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Combustion Analysis—An Essential Part of Boiler Maintenance

A boiler is a complex piece of equipment. While some diagnostics can be done by observation, a detailed understanding of a boiler’s operation can be diagnosed through a combustion analysis, similar to your family doctor ordering “a complete blood-workup” with your annual physical.

Combustion occurs when fossil fuels react with oxygen in the air to produce heat. When fossil fuels are burned, the principal chemicals produced are carbon dioxide and water. When combustion is not properly controlled, other chemicals are often formed including carbon monoxide and nitrogen oxides, as well as soot.

A combustion analysis measures the air-to-fuel ratio of the burner to help determine boiler efficiency and also may identify emissions output from the boiler.


Three Reasons to Perform a Combustion Analysis

  1. Energy Efficiency
    • The largest source of boiler heat loss is due to heat leaving the system through the system exhaust (stack).

  2. Reduced Emissions
    • Carbon monoxide and nitrogen oxides are toxic emissions governed by federal and state environmental agencies such as the EPA.

  3. Safety
    • Toxic and potentially explosive gasses can build up in the stack or become vented back indoors. Not only do these present potential safety hazards, they also significantly reduce boiler efficiency.

Two Components of a Combustion Analysis—What Is Measured and Why?


1. Stack Gasses—Ideally the only exhaust gasses should be water vapor, carbon dioxide, and nitrogen. Carbon monoxide readings are usually the result of not enough air being supplied to the burner or low flame temperature. Nitrogen oxides can be the result of oxygen combining with the air or the fuel, potentially a poor air/fuel mixture. Volatile organic compounds (VOCs) are generally the result of incomplete combustion requiring burner maintenance and/or improper air/fuel mixture. Soot is commonly also caused by low flame temperature, or poor air/fuel mixtures.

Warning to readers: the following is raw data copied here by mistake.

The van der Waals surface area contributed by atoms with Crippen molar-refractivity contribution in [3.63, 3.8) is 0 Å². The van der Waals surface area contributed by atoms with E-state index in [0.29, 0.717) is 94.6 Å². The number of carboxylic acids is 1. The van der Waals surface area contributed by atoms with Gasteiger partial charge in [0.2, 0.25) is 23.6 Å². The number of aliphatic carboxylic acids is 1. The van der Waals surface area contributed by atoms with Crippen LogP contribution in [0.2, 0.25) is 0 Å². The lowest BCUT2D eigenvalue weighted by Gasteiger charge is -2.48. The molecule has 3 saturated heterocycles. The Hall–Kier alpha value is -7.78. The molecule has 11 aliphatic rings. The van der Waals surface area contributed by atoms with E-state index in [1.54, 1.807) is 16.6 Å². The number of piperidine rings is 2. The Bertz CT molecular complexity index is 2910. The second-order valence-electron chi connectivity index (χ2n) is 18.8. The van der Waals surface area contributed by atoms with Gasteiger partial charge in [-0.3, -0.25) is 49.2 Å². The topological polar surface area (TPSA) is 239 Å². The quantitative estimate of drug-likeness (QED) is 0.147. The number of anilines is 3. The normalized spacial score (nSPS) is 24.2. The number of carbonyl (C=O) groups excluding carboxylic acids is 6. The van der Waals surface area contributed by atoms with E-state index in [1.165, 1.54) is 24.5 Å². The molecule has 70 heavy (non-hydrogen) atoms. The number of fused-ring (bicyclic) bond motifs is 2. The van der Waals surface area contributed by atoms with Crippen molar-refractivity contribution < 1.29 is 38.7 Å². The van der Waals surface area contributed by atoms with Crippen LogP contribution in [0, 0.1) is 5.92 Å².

2. Temperature and Draft—Too much heat leaving the stack becomes a major source of lower fuel efficiency. Generally speaking, fuel efficiency drops as the exhaust temperature increases, but the temperature in the stack needs to remain high enough to avoid condensation inside the stack, which can cause acid and damage the system. High temperature readings could be caused by a combination of dirty heating surfaces, water scale build-up, or excessive velocity of water inside the boiler. Draft (the gas velocity through the boiler), measured by the pressure in the stack, also needs to be balanced. Too much draft can pull the flue gasses through the boiler too quickly, preventing effective heat transfer to the system and lowering efficiency. However, low draft pressures can cause temperatures in the stack to decrease, again causing condensation.

Service Matters: Boiler Gas
When and How Often You Should Perform Combustion Analysis

It is good practice to perform a combustion analysis after cleaning or replacing the blower wheel, or replacing the blower motor, gas valve, or gas pressure regulator.

Most boiler manufacturers today recommend an annual combustion analysis as part of routine boiler maintenance. In addition, it is good practice to do a combustion analysis after cleaning or replacing the blower wheel, or replacing the blower motor, gas valve, or gas pressure regulator. Because it is necessary to operate the boiler for at least 15 minutes prior to making any adjustments in order to let the flame stabilize, it is best to perform a combustion analysis when the building is under a heavy load, such as in mid-winter.

We can help. Speer Mechanical is an ongoing mechanical service and maintenance provider to building owners throughout several states for routine, contract maintenance and emergency service.

Need more information?

Jim Hangen 614.261.5149

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